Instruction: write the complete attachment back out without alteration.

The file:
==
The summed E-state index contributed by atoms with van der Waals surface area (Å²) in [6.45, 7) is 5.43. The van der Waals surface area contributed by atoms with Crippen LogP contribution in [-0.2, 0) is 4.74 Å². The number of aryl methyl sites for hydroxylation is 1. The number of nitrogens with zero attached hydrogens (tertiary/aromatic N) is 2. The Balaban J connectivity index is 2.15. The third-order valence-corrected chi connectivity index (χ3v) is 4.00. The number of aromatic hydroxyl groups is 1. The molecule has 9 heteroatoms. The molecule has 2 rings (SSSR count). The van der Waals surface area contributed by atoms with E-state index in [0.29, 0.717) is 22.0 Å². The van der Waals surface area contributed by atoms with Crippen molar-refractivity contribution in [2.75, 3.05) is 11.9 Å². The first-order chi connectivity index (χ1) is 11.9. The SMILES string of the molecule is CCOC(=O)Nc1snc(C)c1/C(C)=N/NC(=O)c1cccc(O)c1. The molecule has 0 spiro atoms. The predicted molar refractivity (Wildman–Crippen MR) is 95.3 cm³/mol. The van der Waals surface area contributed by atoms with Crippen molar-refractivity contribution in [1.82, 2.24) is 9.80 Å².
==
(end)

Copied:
The summed E-state index contributed by atoms with van der Waals surface area (Å²) in [6.45, 7) is 5.43. The van der Waals surface area contributed by atoms with Crippen LogP contribution in [-0.2, 0) is 4.74 Å². The number of aryl methyl sites for hydroxylation is 1. The number of nitrogens with zero attached hydrogens (tertiary/aromatic N) is 2. The Balaban J connectivity index is 2.15. The third-order valence-corrected chi connectivity index (χ3v) is 4.00. The number of aromatic hydroxyl groups is 1. The molecule has 9 heteroatoms. The molecule has 2 rings (SSSR count). The van der Waals surface area contributed by atoms with E-state index in [0.29, 0.717) is 22.0 Å². The van der Waals surface area contributed by atoms with Crippen molar-refractivity contribution in [2.75, 3.05) is 11.9 Å². The first-order chi connectivity index (χ1) is 11.9. The SMILES string of the molecule is CCOC(=O)Nc1snc(C)c1/C(C)=N/NC(=O)c1cccc(O)c1. The molecule has 0 spiro atoms. The predicted molar refractivity (Wildman–Crippen MR) is 95.3 cm³/mol. The van der Waals surface area contributed by atoms with Crippen molar-refractivity contribution in [1.82, 2.24) is 9.80 Å².